5.       The Student Grants Appeals Board considered the appeal on 25 July 2017 and upheld the decision of the appeals officer. The appellant was informed that the basis of this decision was as follows: –

“1.     In order to be eligible for a grant you must be attending an approved course in an approved institution. 

2.       Approved institutions and approved courses are defined in Regulation 3 and 4 of the Student Support Regulations, 2016 and ss. 7 and 8 of the Student Support Act, 2011. In all instances, an approved course must be a fulltime course.

3.       The Board notes that the only course approved for grant purposes in the Honourable Society of King’s Inns is the one-year barrister at law degree.

4.       The Board understands that the legal course you are pursuing in the Honourable Society of King’s Inns (PG Diploma in Legal Studies) is a two-year part time course. This does not meet the requirements of an approved course and therefore you are not eligible for funding under the terms of the Student Grant Scheme, 2017.

5.       The Board therefore upholds the decision of the awarding authority and appeals officer…”

          The appellant was further informed that under s. 21 (6) of the Act of 2011 he may appeal to the High Court on a point of law. 

Relevant statutory provisions

6.       Section 7 of the Act of 2011 defines an “
approved institution”. Essentially, a publicly funded institution is an “
approved institution”. However, the respondent, subject to conditions, may designate a non-publicly funded institution as an “
approved institution”.

7.       Section 8 of the Act of 2011 defines what is meant by an “
approved course”. This means a course that: –

(a)     Is provided by an approved institution;

(b)     Subject to subs. (3), requires attendance by a student on a full time basis; and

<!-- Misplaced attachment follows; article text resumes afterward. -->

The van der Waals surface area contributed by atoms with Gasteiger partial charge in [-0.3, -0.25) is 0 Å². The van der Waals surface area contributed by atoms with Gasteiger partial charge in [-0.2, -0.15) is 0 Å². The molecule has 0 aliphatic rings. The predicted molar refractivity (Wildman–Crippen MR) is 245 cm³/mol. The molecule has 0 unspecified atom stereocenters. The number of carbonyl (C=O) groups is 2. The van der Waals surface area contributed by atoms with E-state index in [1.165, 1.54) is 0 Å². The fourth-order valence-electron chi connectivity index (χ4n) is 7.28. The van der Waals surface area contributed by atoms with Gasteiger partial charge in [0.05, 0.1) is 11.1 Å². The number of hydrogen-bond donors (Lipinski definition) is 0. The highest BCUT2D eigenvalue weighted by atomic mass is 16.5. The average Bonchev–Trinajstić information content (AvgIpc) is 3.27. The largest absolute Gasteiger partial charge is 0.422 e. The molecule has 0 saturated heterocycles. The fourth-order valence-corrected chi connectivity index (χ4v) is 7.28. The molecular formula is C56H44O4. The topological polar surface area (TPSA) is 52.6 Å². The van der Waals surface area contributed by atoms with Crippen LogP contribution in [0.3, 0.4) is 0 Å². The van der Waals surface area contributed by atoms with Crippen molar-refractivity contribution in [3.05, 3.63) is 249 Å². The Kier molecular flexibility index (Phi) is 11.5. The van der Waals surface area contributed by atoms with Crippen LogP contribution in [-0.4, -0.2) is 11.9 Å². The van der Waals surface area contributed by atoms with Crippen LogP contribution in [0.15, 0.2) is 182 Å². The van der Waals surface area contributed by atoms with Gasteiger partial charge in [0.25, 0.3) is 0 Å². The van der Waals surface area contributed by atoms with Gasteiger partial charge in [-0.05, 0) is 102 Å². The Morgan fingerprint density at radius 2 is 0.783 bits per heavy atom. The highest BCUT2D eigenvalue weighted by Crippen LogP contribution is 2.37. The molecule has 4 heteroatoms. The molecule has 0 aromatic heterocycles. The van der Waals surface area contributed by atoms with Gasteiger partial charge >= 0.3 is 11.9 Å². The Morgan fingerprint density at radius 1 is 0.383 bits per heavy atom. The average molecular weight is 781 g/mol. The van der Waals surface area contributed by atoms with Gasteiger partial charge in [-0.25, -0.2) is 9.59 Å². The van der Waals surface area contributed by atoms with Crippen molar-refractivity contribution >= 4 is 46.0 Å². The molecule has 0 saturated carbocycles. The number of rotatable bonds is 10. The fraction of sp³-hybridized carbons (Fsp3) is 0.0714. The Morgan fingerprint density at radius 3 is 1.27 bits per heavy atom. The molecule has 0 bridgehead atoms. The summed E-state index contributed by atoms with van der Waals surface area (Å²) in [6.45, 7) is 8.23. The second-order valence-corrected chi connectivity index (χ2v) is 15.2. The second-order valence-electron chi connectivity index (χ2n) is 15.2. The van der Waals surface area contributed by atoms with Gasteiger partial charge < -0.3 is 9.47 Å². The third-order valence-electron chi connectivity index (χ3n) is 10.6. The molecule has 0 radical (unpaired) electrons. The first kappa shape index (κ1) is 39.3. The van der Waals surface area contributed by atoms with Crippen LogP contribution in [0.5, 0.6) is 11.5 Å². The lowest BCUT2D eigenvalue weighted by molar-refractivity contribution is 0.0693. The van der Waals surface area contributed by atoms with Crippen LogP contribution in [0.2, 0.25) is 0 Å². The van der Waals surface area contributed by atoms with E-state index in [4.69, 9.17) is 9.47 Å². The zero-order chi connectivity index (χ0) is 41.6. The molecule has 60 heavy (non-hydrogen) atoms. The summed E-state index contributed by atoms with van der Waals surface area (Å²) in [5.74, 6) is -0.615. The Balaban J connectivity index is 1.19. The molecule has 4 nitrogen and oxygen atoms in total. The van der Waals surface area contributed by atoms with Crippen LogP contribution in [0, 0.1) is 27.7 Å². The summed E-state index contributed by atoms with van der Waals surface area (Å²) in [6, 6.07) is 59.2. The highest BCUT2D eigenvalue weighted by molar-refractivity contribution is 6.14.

(c)     Has been prescribed as an approved course. 

          It should be noted that s. 8(3), on which the appellant relies, has not as yet been commenced. 

8.       The “
Student Support Regulations 2017” (S.I. No. 126 of 2017), passed under the Act of 2011, provide that the Honourable Society of King’s Inns is prescribed as an “
approved institution” in respect of the one-year barrister at law degree course (post graduate) which is prescribed as an “
approved course”. It follows from this that the only course in the Honourable Society of King’s Inns which comes within the definition of an “approved course” for the purposes of awarding a grant in the Act of 2011 is the one-year barrister at law degree course (post graduate).

9.       Under s. 21 (6), as referred to at para. (1) above, the appellant must obtain leave of the Appeals Board, or where the Appeals Board refuses such leave, leave of the High Court to bring an appeal, but only on “
a specified point of law”.

10.     In this case the appellant did not obtain leave of the Appeals Board. The fact that he was informed by correspondence of his entitlement to an appeal under s. 21(6) does not amount to leave to bring the appeal. It follows that the appeal is not properly before the Court and, on this ground alone, has to be dismissed. However, I propose to consider various issues raised by the appellant. 

Point of law

11.     The jurisdiction of the court considering an appeal on a point of law has been the subject of many decisions of the Superior Courts. All these authorities confirm the limited scope of such an appeal. The appeal in this case is very far from a rehearing. I refer to Deely v. Information Commissioner [2001] 3 IR 439 where, at p. 452, McKechnie J. stated: –

          “… There is no doubt but that when a court is considering only a point of law, whether by way of a restricted appeal or via a case stated, the distinction in my view being irrelevant, it is, in accordance with established principles, confined as to its remit, in the manner following :-